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Leaking GDI objects can be seen from the task manager or from Process Explorer. (Well you don't see the leaks, but you can see if object uasage count continually goes up.)

There are also tools that allow to view GDI objects by type, such as GDIView[a], DeLeaker, DPUS or the GDIDebug (sourecode).

[a] Note that I consider GDIView a great tool to get the job done of identifying and confirming the existance GDI leaks, but it doesn't really help you to find the leaking code in large applications. (I will also note here that the tool works very nicely and seems well behaved, although its homepage is a littlebit weird (-: )

There is also a WinDBG plugin called leaktrap that uses MSs Detours Library.

I also know (and have used) AQTime's Resource Profiler that allows to detect GDI (and other) resource leaks in an application including stack traces for the leaking calls.

Now, my actual question however is: Is it possible to detect leaking GDI objects from within the VC++ debugger? So that one doesn't need a separate tool and GDI leaks can be caught during normal debugging and not have to be checked separately.

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    if I could +2 this question I would. on top of being a good question, you actually provide tons of great info.
    – tenfour
    Commented Dec 1, 2010 at 10:09

3 Answers 3

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GDI objects do not have to be checked individually (notreally), they can be in charge with Deleaker - and you'll know where the leak. Read the instructions carefully and view a demo video :http://deleaker.com/

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  • Why would you say that "they don't have to be checked individually"? If an app doesn't properly free GDI Objects, of course I would want to find out which code is leaking ... ?!!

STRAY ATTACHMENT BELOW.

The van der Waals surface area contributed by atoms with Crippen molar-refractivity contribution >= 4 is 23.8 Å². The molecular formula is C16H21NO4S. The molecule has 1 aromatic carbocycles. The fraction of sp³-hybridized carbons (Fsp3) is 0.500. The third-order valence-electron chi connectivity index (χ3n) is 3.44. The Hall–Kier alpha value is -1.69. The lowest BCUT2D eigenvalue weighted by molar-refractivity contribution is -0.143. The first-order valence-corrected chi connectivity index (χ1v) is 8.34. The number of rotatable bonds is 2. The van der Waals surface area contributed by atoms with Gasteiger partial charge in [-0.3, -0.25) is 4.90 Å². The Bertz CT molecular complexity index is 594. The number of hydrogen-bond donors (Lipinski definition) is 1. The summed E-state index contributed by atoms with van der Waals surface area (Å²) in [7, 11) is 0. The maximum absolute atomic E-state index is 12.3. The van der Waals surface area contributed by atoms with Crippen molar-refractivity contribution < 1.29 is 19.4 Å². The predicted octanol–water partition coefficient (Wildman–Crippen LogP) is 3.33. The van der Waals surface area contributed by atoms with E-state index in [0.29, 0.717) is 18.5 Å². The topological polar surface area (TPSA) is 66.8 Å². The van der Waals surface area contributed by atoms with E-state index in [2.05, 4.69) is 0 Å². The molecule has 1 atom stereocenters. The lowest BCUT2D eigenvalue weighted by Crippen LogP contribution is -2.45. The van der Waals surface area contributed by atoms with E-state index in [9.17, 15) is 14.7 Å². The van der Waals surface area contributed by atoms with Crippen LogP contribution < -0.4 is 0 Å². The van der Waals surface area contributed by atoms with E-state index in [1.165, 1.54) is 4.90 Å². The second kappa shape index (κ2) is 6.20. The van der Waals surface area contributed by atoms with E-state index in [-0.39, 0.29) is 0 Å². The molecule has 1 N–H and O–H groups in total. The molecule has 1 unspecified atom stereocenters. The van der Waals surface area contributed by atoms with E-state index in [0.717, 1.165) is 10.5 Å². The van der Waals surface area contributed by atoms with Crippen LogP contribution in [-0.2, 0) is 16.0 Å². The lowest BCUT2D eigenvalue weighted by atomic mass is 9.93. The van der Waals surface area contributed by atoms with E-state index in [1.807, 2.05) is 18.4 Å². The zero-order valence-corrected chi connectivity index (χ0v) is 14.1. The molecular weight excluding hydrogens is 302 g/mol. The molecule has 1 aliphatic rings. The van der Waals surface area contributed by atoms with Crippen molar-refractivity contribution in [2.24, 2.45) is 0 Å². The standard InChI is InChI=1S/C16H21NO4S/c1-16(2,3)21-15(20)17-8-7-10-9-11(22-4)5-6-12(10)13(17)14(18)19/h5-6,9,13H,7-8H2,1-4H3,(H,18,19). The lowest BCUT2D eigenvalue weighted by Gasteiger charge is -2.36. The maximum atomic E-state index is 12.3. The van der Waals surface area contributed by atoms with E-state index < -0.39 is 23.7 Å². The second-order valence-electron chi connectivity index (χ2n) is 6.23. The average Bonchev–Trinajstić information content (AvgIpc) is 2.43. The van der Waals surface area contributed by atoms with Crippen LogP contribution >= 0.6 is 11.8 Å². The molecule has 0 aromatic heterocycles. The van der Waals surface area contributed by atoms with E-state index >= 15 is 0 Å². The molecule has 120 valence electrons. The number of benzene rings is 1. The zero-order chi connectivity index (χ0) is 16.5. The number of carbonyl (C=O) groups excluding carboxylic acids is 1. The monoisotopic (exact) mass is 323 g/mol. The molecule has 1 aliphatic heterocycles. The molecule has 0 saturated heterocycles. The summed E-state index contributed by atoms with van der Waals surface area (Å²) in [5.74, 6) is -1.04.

– Martin Ba
    Commented Nov 16, 2011 at 7:26
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    Haven't personally tried this, but I'll mark it as answer anyway.
    – Martin Ba
    Commented May 14, 2013 at 7:56
  • What a crap! After installing it, the standalone application crashes immediately and the VS plugin shows an empty window! I have the impression that this is a fake. And they want $3999 for a site licence! Ridiculous! Unhandled exception has occurred in your application. Method 'get_CanEnableIme' on type 'DeleakerLibrary.ObjectsControl' from assembly 'DeleakerLibrary, Version=3.0.92.0, Culture=neutral, PublicKeyToken=cd8e4da67e0a5d66' is overriding a method that is not visible from that assembly.
    – Elmue
    Commented Feb 9, 2016 at 4:28
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    @Elmue if you googled "Method get_CanEnableIme on" you would see that it's a quite typical issue. To solve it just install SP1 for .Net runtime and it will work. Commented Jan 12, 2017 at 14:37
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    A software for that expensive price should be able to check the environment that it is running on and give an intelligent error message to the user. A more intelligent software would even detect that problem directly in the installer and tell the user that he has to install SP1. But throwing that exception is really POOR programming.
    – Elmue
    Commented Jan 16, 2017 at 22:02
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Intel Parallel Inspector is a memory leak checker that is integrated into Visual Studio and can detect GDI leaks.

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  • Hmmm ... does this extend the existing visual studio debugger, or is it a separate tool that "just" integrates with Visual Studio? (like AQTime does)
    – Martin Ba
    Commented Dec 1, 2010 at 10:46
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    A memory leak checker and a debugger is two different things... and yes it "just" integrates with Visual Studio.
    – ronag
    Commented Dec 1, 2010 at 11:00
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Visual Studio doesn't have an inbuilt memory profiler for unmanaged applications.

That is confirmed.

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  • The question is about GDI resources, not memory. (And VC++ does have built-in tools for tracking memory leaks in native code.) Commented Nov 15, 2011 at 17:42

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